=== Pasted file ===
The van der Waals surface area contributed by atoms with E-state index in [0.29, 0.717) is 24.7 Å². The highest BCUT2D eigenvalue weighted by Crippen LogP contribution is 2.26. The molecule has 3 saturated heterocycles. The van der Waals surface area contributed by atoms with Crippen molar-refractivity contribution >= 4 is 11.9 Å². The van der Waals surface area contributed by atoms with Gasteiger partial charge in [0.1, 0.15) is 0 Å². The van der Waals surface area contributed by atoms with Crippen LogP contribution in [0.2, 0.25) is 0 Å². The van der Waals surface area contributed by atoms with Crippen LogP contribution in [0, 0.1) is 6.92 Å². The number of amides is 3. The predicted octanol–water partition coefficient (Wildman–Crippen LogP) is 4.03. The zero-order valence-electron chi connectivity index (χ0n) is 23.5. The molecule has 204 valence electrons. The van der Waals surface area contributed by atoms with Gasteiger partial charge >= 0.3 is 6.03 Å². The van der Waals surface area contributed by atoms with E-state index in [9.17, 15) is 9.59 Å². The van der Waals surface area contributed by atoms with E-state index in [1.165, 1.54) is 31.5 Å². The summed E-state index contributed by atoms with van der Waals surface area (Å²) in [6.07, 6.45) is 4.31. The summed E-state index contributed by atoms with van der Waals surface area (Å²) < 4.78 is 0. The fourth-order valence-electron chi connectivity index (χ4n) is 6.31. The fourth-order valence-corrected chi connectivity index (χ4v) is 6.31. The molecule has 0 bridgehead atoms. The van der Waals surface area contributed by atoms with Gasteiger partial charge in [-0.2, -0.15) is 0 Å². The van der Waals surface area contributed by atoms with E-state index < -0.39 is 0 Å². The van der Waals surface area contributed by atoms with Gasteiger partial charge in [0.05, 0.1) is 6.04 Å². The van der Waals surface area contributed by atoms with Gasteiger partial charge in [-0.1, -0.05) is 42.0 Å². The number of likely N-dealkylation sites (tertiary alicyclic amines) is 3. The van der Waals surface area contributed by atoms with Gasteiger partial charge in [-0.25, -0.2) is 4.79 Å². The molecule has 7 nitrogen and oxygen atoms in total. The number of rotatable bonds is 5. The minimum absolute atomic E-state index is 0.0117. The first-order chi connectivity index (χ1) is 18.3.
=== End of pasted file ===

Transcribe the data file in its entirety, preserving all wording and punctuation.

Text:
The van der Waals surface area contributed by atoms with E-state index in [0.29, 0.717) is 24.7 Å². The highest BCUT2D eigenvalue weighted by Crippen LogP contribution is 2.26. The molecule has 3 saturated heterocycles. The van der Waals surface area contributed by atoms with Crippen molar-refractivity contribution >= 4 is 11.9 Å². The van der Waals surface area contributed by atoms with Gasteiger partial charge in [0.1, 0.15) is 0 Å². The van der Waals surface area contributed by atoms with Crippen LogP contribution in [0.2, 0.25) is 0 Å². The van der Waals surface area contributed by atoms with Crippen LogP contribution in [0, 0.1) is 6.92 Å². The number of amides is 3. The predicted octanol–water partition coefficient (Wildman–Crippen LogP) is 4.03. The zero-order valence-electron chi connectivity index (χ0n) is 23.5. The molecule has 204 valence electrons. The van der Waals surface area contributed by atoms with Gasteiger partial charge >= 0.3 is 6.03 Å². The van der Waals surface area contributed by atoms with E-state index in [9.17, 15) is 9.59 Å². The van der Waals surface area contributed by atoms with E-state index in [1.165, 1.54) is 31.5 Å². The summed E-state index contributed by atoms with van der Waals surface area (Å²) in [6.07, 6.45) is 4.31. The summed E-state index contributed by atoms with van der Waals surface area (Å²) < 4.78 is 0. The fourth-order valence-electron chi connectivity index (χ4n) is 6.31. The fourth-order valence-corrected chi connectivity index (χ4v) is 6.31. The molecule has 0 bridgehead atoms. The van der Waals surface area contributed by atoms with Gasteiger partial charge in [-0.2, -0.15) is 0 Å². The van der Waals surface area contributed by atoms with E-state index < -0.39 is 0 Å². The van der Waals surface area contributed by atoms with Gasteiger partial charge in [0.05, 0.1) is 6.04 Å². The van der Waals surface area contributed by atoms with Gasteiger partial charge in [-0.1, -0.05) is 42.0 Å². The number of likely N-dealkylation sites (tertiary alicyclic amines) is 3. The van der Waals surface area contributed by atoms with Gasteiger partial charge in [-0.25, -0.2) is 4.79 Å². The molecule has 7 nitrogen and oxygen atoms in total. The number of rotatable bonds is 5. The minimum absolute atomic E-state index is 0.0117. The first-order chi connectivity index (χ1) is 18.3.